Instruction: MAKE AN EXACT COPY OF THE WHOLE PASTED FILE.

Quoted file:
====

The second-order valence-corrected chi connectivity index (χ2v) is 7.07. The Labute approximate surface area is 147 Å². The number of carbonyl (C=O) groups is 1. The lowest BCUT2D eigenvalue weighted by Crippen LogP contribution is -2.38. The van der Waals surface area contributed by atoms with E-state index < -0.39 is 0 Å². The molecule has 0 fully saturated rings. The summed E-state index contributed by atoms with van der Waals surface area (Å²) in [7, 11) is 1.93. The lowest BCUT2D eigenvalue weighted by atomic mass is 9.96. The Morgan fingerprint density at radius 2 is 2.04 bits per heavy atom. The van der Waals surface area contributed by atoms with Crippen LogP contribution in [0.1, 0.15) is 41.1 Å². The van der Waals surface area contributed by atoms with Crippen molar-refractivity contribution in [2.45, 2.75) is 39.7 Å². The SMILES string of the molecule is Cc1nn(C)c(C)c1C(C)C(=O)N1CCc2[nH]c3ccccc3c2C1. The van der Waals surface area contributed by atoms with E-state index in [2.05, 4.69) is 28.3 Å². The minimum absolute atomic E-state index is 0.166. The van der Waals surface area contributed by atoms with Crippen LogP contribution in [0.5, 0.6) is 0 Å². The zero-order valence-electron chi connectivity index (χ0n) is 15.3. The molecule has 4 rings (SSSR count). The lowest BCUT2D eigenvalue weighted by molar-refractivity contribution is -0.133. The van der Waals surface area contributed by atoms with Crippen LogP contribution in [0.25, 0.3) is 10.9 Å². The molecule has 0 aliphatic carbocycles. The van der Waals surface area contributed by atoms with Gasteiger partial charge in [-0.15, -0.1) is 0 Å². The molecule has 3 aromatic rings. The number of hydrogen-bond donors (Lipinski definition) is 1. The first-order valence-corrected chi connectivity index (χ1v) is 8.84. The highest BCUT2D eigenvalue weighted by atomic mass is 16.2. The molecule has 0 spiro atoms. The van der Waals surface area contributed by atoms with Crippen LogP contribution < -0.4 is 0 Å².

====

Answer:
The second-order valence-corrected chi connectivity index (χ2v) is 7.07. The Labute approximate surface area is 147 Å². The number of carbonyl (C=O) groups is 1. The lowest BCUT2D eigenvalue weighted by Crippen LogP contribution is -2.38. The van der Waals surface area contributed by atoms with E-state index < -0.39 is 0 Å². The molecule has 0 fully saturated rings. The summed E-state index contributed by atoms with van der Waals surface area (Å²) in [7, 11) is 1.93. The lowest BCUT2D eigenvalue weighted by atomic mass is 9.96. The Morgan fingerprint density at radius 2 is 2.04 bits per heavy atom. The van der Waals surface area contributed by atoms with Crippen LogP contribution in [0.1, 0.15) is 41.1 Å². The van der Waals surface area contributed by atoms with Crippen molar-refractivity contribution in [2.45, 2.75) is 39.7 Å². The SMILES string of the molecule is Cc1nn(C)c(C)c1C(C)C(=O)N1CCc2[nH]c3ccccc3c2C1. The van der Waals surface area contributed by atoms with E-state index in [2.05, 4.69) is 28.3 Å². The minimum absolute atomic E-state index is 0.166. The van der Waals surface area contributed by atoms with Crippen LogP contribution in [0.5, 0.6) is 0 Å². The zero-order valence-electron chi connectivity index (χ0n) is 15.3. The molecule has 4 rings (SSSR count). The lowest BCUT2D eigenvalue weighted by molar-refractivity contribution is -0.133. The van der Waals surface area contributed by atoms with Crippen LogP contribution in [0.25, 0.3) is 10.9 Å². The molecule has 0 aliphatic carbocycles. The van der Waals surface area contributed by atoms with Gasteiger partial charge in [-0.15, -0.1) is 0 Å². The molecule has 3 aromatic rings. The number of hydrogen-bond donors (Lipinski definition) is 1. The first-order valence-corrected chi connectivity index (χ1v) is 8.84. The highest BCUT2D eigenvalue weighted by atomic mass is 16.2. The molecule has 0 spiro atoms. The van der Waals surface area contributed by atoms with Crippen LogP contribution < -0.4 is 0 Å².